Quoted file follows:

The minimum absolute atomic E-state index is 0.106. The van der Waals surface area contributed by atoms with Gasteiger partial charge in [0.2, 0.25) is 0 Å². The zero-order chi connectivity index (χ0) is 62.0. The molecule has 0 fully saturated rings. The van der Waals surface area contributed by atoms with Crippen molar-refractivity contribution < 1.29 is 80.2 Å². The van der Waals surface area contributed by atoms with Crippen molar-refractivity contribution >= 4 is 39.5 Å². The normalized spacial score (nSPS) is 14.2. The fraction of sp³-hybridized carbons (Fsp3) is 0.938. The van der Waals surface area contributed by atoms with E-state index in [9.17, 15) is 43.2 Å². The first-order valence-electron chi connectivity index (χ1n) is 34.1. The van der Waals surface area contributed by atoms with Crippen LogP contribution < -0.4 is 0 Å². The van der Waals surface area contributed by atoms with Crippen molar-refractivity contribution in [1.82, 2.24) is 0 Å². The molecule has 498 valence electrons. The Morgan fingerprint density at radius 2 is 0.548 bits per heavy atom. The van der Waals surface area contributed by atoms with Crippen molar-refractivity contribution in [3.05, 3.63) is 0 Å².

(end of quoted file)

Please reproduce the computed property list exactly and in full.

The minimum absolute atomic E-state index is 0.106. The van der Waals surface area contributed by atoms with Gasteiger partial charge in [0.2, 0.25) is 0 Å². The zero-order chi connectivity index (χ0) is 62.0. The molecule has 0 fully saturated rings. The van der Waals surface area contributed by atoms with Crippen molar-refractivity contribution < 1.29 is 80.2 Å². The van der Waals surface area contributed by atoms with Crippen molar-refractivity contribution >= 4 is 39.5 Å². The normalized spacial score (nSPS) is 14.2. The fraction of sp³-hybridized carbons (Fsp3) is 0.938. The van der Waals surface area contributed by atoms with E-state index in [9.17, 15) is 43.2 Å². The first-order valence-electron chi connectivity index (χ1n) is 34.1. The van der Waals surface area contributed by atoms with Crippen LogP contribution < -0.4 is 0 Å². The van der Waals surface area contributed by atoms with Crippen molar-refractivity contribution in [1.82, 2.24) is 0 Å². The molecule has 498 valence electrons. The Morgan fingerprint density at radius 2 is 0.548 bits per heavy atom. The van der Waals surface area contributed by atoms with Crippen molar-refractivity contribution in [3.05, 3.63) is 0 Å².